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Insignificant and Inconsequential Hysteresis: The Case of the U.S. Bilateral Trade

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  • David C. Parsley
  • Shang-Jin Wei

Abstract

This paper casts doubt on the validity of the hysteresis hypothesis as an explanation of the persistent U.S. trade deficits in the 1980s. We propose two tests to investigate two different implications of the hypothesis. The first implication is that cumulative changes in exchange rates, in addition to current exchange rate levels, are important determinants of trade flows. The second implication is that foreign exporting firms' perceptions of exchange rate volatility will affect their decisions to enter or exit the market. We find little support for either aspect of the hysteresis hypothesis.

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Bibliographic Info

Paper provided by National Bureau of Economic Research, Inc in its series NBER Working Papers with number 4738.

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Date of creation: May 1994
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Publication status: published as Review of Economics and Statistics, Vol. 75, no. 4 (1993): 606-613.
Handle: RePEc:nbr:nberwo:4738

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  1. Richard Baldwin, 1988. "Hysteresis In Import Prices: The Beachhead Effect," NBER Working Papers 2545, National Bureau of Economic Research, Inc.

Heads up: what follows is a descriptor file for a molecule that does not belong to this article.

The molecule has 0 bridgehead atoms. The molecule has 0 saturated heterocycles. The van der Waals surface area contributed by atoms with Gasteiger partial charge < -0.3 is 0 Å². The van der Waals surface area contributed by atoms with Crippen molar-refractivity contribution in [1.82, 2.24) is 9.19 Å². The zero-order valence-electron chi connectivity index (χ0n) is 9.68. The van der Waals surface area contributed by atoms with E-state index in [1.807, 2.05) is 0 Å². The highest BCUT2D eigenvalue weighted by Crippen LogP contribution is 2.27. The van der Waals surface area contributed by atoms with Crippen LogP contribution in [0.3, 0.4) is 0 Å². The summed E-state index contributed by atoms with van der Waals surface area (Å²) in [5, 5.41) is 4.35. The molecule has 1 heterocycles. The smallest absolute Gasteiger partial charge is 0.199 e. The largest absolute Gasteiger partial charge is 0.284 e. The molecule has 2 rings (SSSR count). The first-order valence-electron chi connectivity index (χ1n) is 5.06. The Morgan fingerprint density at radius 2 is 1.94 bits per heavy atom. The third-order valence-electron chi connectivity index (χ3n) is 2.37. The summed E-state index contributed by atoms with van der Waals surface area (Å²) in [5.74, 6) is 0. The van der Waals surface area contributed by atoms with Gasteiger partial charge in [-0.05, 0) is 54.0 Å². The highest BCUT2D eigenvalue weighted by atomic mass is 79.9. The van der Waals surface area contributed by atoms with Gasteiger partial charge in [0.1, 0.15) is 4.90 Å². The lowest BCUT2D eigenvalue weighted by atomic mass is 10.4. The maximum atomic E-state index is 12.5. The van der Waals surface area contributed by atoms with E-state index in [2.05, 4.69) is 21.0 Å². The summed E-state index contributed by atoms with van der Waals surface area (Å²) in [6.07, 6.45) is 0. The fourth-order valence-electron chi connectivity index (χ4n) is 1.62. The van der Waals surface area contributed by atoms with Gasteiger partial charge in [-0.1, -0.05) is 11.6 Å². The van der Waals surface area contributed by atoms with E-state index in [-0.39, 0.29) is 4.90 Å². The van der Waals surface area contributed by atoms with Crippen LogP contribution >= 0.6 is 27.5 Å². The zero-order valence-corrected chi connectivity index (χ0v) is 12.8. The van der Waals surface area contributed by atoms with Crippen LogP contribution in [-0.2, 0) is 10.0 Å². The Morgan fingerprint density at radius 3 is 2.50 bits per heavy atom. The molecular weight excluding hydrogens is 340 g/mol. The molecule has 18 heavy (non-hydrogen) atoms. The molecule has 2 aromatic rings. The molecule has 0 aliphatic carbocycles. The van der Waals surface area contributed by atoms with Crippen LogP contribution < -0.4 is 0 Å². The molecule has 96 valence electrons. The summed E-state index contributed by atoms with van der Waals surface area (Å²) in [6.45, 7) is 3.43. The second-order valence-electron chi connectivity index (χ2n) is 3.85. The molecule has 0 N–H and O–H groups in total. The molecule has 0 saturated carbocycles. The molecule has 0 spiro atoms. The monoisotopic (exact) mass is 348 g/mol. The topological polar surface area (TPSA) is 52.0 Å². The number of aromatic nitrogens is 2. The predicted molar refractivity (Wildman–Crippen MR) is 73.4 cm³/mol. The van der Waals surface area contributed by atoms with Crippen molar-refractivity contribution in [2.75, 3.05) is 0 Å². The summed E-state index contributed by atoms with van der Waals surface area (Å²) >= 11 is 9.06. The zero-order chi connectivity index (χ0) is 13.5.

2. Paul R. Krugman & Richard E. Baldwin, 1987. "The Persistence of the U.S. Trade Deficit," Brookings Papers on Economic Activity, Economic Studies Program, The Brookings Institution, vol. 18(1), pages 1-56.
  3. Richard Baldwin & Paul R. Krugman, 1986. "Persistent Trade Effects of Large Exchage Rate Shocks," NBER Working Papers 2017, National Bureau of Economic Research, Inc.
  4. Rose, Andrew K. & Yellen, Janet L., 1989. "Is there a J-curve?," Journal of Monetary Economics, Elsevier, vol. 24(1), pages 53-68, July.
  5. Shang-Jin Wei, 1994. "Anticipations of Foreign Exchange Volatility and Bid-Ask Spreads," NBER Working Papers 4737, National Bureau of Economic Research, Inc.
  6. Parsley, David C & Wei, Shang-Jin, 1993. "Insignificant and Inconsequential Hysteresis: The Case of U.S. Bilateral Trade," The Review of Economics and Statistics, MIT Press, vol. 75(4), pages 606-13, November.
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